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Sure you know insurance? Five insurance fun facts from the past

Since insurance plays such a large role in the mid-Michigan region — with numerous industry-known names, such as Jackson, AF Group and Delta Dental, calling the region home — it stands to reason that a few tidbits of industry trivia and fun facts should be common knowledge in the area. Let’s see how much you know.

Fire of London

The Great Fire of London that swept through the central portion of the city from Sept. 2-6, 1666, is often cited as the impetus behind today’s modern property insurance. The blaze started at a bakery on Pudding Lane and quickly became a raging firestorm. In 1680, the Fire Office was established to help insure properties. By 1690, 1 in 10 London homes was insured.

Founding Father of Insurance

Ben Franklin is defined by a lot of things: statesman, author, inventor, diplomat and unique hairstyle among them. However, this Founding Father is also the founding father of the first U.S. insurance company. In 1752, Franklin and other leading citizens founded the Philadelphia Contributionship for the Insurance of Houses from Loss by Fire.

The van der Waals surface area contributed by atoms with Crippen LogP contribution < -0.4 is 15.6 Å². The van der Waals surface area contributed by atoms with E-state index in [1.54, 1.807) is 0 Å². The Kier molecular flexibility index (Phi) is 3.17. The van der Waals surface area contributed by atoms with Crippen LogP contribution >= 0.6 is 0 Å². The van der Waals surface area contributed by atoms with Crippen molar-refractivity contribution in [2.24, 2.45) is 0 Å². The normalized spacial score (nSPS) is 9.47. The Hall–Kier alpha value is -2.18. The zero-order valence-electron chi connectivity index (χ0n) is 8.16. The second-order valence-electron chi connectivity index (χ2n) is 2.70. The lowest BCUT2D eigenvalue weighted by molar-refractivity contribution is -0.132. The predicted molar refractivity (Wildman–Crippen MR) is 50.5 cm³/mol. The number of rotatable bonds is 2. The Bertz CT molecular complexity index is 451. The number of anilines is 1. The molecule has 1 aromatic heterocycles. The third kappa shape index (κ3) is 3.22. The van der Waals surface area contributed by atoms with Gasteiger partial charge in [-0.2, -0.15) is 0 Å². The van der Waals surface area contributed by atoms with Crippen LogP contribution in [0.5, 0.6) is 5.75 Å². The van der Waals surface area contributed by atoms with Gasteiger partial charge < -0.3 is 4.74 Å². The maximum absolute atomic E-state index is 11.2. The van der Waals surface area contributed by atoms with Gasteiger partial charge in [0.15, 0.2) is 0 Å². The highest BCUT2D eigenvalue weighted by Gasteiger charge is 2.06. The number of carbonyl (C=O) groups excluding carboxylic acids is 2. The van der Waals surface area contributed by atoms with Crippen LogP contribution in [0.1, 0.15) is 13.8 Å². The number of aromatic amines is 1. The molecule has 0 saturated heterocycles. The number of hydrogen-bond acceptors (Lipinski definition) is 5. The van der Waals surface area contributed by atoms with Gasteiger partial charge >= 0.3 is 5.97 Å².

Body of Work

We’ve all heard about celebrities insuring parts of their bodies. Supermodel Heidi Klum insured her legs for $2 million. The apparently immortal Rolling Stones guitarist Keith Richards insured his hands for $1.6 million. Singer and actor Jennifer Lopez insured her derriere. Among celebrities, the most commonly insured body parts include vocal cords, legs, hands and fingers.

Padre for Life

Matt LaChappa never pitched in the major leagues, but he suffered a heart attack while warming up in the bullpen for the San Diego Padres minor league affiliate. He survived, but the condition meant he would never work again; however, the Padres essentially provided him with a contract for life so his family would never have to worry about having the critical medical insurance LaChappa needed.

Underwriting Nessie

In 1971, whiskey manufacturer Cutty Sark offered 1 million pounds to anyone who could capture the legendary Loch Ness Monster of Scotland. Lloyd’s of London agreed to underwrite the contest under the condition that it would get to keep the legendary sea creature. Nessie, of course, proved to be a no-show and is presumably still lurking beneath the waters of Loch Ness.

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